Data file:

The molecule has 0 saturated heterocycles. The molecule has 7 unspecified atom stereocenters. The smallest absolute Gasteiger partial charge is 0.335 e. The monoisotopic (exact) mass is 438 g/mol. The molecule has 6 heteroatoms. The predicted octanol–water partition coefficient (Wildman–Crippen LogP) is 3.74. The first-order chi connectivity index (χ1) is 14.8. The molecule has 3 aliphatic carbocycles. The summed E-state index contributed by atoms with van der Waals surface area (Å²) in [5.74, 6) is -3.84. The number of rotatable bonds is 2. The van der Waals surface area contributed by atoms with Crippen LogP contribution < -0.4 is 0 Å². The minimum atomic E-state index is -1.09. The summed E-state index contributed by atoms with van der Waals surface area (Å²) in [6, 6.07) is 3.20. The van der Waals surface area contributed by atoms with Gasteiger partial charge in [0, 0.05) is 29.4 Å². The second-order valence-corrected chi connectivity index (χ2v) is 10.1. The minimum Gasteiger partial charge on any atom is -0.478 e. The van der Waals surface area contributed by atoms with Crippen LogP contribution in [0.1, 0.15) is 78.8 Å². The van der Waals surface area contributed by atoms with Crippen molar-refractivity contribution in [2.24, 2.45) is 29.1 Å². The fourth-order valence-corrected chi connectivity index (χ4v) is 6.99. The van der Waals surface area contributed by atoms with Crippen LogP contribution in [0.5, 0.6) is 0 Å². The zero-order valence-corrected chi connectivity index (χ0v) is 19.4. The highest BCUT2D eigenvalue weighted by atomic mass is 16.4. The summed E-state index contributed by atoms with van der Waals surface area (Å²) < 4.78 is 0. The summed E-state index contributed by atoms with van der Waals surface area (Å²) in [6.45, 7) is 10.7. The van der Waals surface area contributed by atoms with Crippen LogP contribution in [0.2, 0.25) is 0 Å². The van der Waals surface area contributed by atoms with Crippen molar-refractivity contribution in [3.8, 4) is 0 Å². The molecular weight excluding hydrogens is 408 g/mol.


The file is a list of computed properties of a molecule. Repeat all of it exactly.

The molecule has 0 saturated heterocycles. The molecule has 7 unspecified atom stereocenters. The smallest absolute Gasteiger partial charge is 0.335 e. The monoisotopic (exact) mass is 438 g/mol. The molecule has 6 heteroatoms. The predicted octanol–water partition coefficient (Wildman–Crippen LogP) is 3.74. The first-order chi connectivity index (χ1) is 14.8. The molecule has 3 aliphatic carbocycles. The summed E-state index contributed by atoms with van der Waals surface area (Å²) in [5.74, 6) is -3.84. The number of rotatable bonds is 2. The van der Waals surface area contributed by atoms with Crippen LogP contribution < -0.4 is 0 Å². The minimum atomic E-state index is -1.09. The summed E-state index contributed by atoms with van der Waals surface area (Å²) in [6, 6.07) is 3.20. The van der Waals surface area contributed by atoms with Gasteiger partial charge in [0, 0.05) is 29.4 Å². The second-order valence-corrected chi connectivity index (χ2v) is 10.1. The minimum Gasteiger partial charge on any atom is -0.478 e. The van der Waals surface area contributed by atoms with Crippen LogP contribution in [0.1, 0.15) is 78.8 Å². The van der Waals surface area contributed by atoms with Crippen molar-refractivity contribution in [2.24, 2.45) is 29.1 Å². The fourth-order valence-corrected chi connectivity index (χ4v) is 6.99. The van der Waals surface area contributed by atoms with Crippen LogP contribution in [0.5, 0.6) is 0 Å². The zero-order valence-corrected chi connectivity index (χ0v) is 19.4. The highest BCUT2D eigenvalue weighted by atomic mass is 16.4. The summed E-state index contributed by atoms with van der Waals surface area (Å²) < 4.78 is 0. The summed E-state index contributed by atoms with van der Waals surface area (Å²) in [6.45, 7) is 10.7. The van der Waals surface area contributed by atoms with Crippen LogP contribution in [0.2, 0.25) is 0 Å². The van der Waals surface area contributed by atoms with Crippen molar-refractivity contribution in [3.8, 4) is 0 Å². The molecular weight excluding hydrogens is 408 g/mol.